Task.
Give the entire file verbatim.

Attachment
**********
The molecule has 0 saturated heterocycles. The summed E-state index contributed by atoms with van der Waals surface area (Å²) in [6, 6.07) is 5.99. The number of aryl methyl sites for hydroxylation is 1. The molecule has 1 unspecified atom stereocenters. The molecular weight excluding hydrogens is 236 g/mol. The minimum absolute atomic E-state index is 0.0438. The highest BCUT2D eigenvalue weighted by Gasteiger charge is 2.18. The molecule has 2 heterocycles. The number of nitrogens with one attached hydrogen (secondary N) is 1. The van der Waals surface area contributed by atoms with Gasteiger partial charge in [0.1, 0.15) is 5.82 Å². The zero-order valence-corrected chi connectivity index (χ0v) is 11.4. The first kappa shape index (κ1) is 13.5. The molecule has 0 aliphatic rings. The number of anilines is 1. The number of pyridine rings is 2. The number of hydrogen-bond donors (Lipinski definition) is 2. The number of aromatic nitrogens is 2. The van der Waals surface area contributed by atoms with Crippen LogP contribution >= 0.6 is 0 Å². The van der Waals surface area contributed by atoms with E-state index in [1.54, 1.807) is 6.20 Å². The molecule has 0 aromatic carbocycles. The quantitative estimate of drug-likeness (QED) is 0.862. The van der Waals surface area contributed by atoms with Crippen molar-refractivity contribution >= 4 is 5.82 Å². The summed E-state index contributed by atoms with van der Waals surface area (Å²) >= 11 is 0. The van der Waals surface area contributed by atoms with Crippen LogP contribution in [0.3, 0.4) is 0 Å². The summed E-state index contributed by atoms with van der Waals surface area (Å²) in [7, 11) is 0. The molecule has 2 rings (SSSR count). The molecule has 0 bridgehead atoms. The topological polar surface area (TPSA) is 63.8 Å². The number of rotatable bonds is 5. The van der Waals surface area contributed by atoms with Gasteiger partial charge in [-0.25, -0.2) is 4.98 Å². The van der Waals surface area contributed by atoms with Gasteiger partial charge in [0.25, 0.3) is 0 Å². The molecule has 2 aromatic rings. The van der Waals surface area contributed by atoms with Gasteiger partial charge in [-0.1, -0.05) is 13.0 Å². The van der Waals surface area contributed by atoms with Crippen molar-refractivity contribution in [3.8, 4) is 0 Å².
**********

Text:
The molecule has 0 saturated heterocycles. The summed E-state index contributed by atoms with van der Waals surface area (Å²) in [6, 6.07) is 5.99. The number of aryl methyl sites for hydroxylation is 1. The molecule has 1 unspecified atom stereocenters. The molecular weight excluding hydrogens is 236 g/mol. The minimum absolute atomic E-state index is 0.0438. The highest BCUT2D eigenvalue weighted by Gasteiger charge is 2.18. The molecule has 2 heterocycles. The number of nitrogens with one attached hydrogen (secondary N) is 1. The van der Waals surface area contributed by atoms with Gasteiger partial charge in [0.1, 0.15) is 5.82 Å². The zero-order valence-corrected chi connectivity index (χ0v) is 11.4. The first kappa shape index (κ1) is 13.5. The molecule has 0 aliphatic rings. The number of anilines is 1. The number of pyridine rings is 2. The number of hydrogen-bond donors (Lipinski definition) is 2. The number of aromatic nitrogens is 2. The van der Waals surface area contributed by atoms with Crippen LogP contribution >= 0.6 is 0 Å². The van der Waals surface area contributed by atoms with E-state index in [1.54, 1.807) is 6.20 Å². The molecule has 0 aromatic carbocycles. The quantitative estimate of drug-likeness (QED) is 0.862. The van der Waals surface area contributed by atoms with Crippen molar-refractivity contribution >= 4 is 5.82 Å². The summed E-state index contributed by atoms with van der Waals surface area (Å²) >= 11 is 0. The van der Waals surface area contributed by atoms with Crippen LogP contribution in [0.3, 0.4) is 0 Å². The summed E-state index contributed by atoms with van der Waals surface area (Å²) in [7, 11) is 0. The molecule has 2 rings (SSSR count). The molecule has 0 bridgehead atoms. The topological polar surface area (TPSA) is 63.8 Å². The number of rotatable bonds is 5. The van der Waals surface area contributed by atoms with Gasteiger partial charge in [-0.25, -0.2) is 4.98 Å². The van der Waals surface area contributed by atoms with Gasteiger partial charge in [0.25, 0.3) is 0 Å². The molecule has 2 aromatic rings. The van der Waals surface area contributed by atoms with Gasteiger partial charge in [-0.1, -0.05) is 13.0 Å². The van der Waals surface area contributed by atoms with Crippen molar-refractivity contribution in [3.8, 4) is 0 Å².